The Covid-19 pandemic has left thousands of families mourning the loss of loved ones.
In Barking and Dagenham, Havering, Newham, Redbridge and Tower Hamlets, more than 2,000 people have succumbed to the virus within 28 days of testing positive.
As a consequence of measures brought in to control the disease, family members were restricted from making hospital visits to their sick and dying relatives.
Many were unable to plan proper funerals, feeling not only the pain of losing a loved one, but also not being able to say goodbye on their terms.
Debbie Dowsett’s partner Tony Williams died on January 7 following complications from heart surgery. He was 62.
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Gill Bouquet lost her father George Hunt in May last year at the age of 97. As was the rule at the time, only 10 people were allowed to attend the funeral.
Derya Delmont was unable to visit her mother who died of Covid-19 in her native Turkey in November.
Haris Ali’s mother Amirun Nessa was 81 when she died in February, three days after testing positive for Covid-19.
“It was a shocking bit of news I didn’t want to hear,” Haris said. “Things happened so fast. She was the leader of the family. It was like losing the foundation.”
About a month later, Haris’s brother Esuf died. The “comedian of the family” who lifted his relatives’ spirits was 65.
Lorene Graham beat the virus after catching it in January – the same month she lost aunts Myrtle and Doris to the disease.
“That was a mind-blowing thing. I’m trying to bear up. I pray everyday – God give me strength to carry on,” Lorene said.
Still not feeling 100 per cent, the carer now sees life differently.
“I live every day happy to wake up and see another day. A lot of people did not survive,” she said.
Unmesh Pandit’s father Pravinchandra died at the age of 83 in April 2020 during the first wave.
Suffering from chronic kidney disease, Pravinchandra had just started dialysis treatment. The family was unable to carry out the last rites for the practising Hindu.
“The last 16 months have been quite challenging. I lived with my dad so have found it difficult not having him around,” Unmesh said.
Erlinda Marcano is a senior lead counsellor at the Drop In Bereavement Centre which is based in Plaistow but supports people across east London.
The centre has set up one-to-one help as well as group meetings for those who are grieving.
“The idea is to let clients know they are not alone and that they can help each other. We set up the group last year, since the pandemic started.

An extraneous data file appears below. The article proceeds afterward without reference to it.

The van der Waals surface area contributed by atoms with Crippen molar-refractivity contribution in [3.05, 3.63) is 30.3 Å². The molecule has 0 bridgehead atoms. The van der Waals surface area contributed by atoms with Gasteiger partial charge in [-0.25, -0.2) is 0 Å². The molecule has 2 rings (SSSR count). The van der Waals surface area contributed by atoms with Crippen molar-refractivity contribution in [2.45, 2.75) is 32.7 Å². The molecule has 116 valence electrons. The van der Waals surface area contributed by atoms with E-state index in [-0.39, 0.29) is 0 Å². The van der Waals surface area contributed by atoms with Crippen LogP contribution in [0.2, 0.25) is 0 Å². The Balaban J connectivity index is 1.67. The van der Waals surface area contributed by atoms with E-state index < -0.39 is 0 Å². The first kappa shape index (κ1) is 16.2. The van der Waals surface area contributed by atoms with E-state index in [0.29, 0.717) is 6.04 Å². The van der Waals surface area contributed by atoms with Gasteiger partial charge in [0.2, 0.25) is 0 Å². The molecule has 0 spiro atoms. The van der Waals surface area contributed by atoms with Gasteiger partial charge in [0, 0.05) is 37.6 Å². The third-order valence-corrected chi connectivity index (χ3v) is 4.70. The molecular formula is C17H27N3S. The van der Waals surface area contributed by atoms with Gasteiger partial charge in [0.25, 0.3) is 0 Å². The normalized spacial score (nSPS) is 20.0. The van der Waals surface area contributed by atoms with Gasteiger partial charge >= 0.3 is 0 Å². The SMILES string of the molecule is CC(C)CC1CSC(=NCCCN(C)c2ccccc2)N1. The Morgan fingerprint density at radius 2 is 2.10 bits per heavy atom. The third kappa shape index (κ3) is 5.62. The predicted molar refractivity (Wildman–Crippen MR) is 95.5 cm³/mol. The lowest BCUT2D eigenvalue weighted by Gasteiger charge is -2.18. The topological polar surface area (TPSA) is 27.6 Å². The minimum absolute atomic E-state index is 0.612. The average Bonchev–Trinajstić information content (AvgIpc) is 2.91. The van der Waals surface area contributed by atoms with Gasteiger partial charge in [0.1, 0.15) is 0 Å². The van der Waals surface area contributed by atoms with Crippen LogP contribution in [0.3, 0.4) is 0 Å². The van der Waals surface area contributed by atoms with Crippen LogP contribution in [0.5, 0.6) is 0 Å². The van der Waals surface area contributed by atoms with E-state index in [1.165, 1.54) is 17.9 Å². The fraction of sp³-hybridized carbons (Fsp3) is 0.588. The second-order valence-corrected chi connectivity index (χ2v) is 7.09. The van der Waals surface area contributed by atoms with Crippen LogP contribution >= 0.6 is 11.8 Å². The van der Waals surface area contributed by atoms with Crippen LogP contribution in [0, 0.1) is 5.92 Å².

“Everyone was confused. People didn’t have anywhere to go for help,” Erlinda explained.
Before Covid-19, the centre would receive about 70 referrals a year from GPs covering five boroughs.
But between March 2020 and June, it received 89 referrals in Newham. This is on top of 116 from outside the borough in the five months since February.
However, the centre reports that funding has dropped even though demand for services has soared.
Face-to-face fundraising was halted during the pandemic, with sponsorship reduced and donations decreased, according to the centre.
It became reliant on small pockets of grant funding from organisations including East End Community Foundation, National Lottery Local Connections Fund and Tesco Bags of Help.
The government has set up a national £500million mental health recovery action plan.
A department of health and social care spokesperson said: “Losing a loved one is a tragedy and behind every death are friends and families grieving their loss.
“Covid-19 has put additional pressure on bereavement services and over the last year we have given more than £10m to mental health charities, as well as those who support people dealing with bereavement to ensure support is there when it is needed most.”
Unmesh praised the Drop In Bereavement Centre and its staff.
“It’s a shame they are not getting the funding they should. What these ladies do is amazing. I was a bit apprehensive to open up to others.
“I’m a sociable person, but private when it comes to certain things. I still find it quite hard. But I’ve found the support very useful,” he said.
On the group’s impact, Derya said: “It’s somewhere I don’t have to hide my emotions. We’re all sharing the same pain.”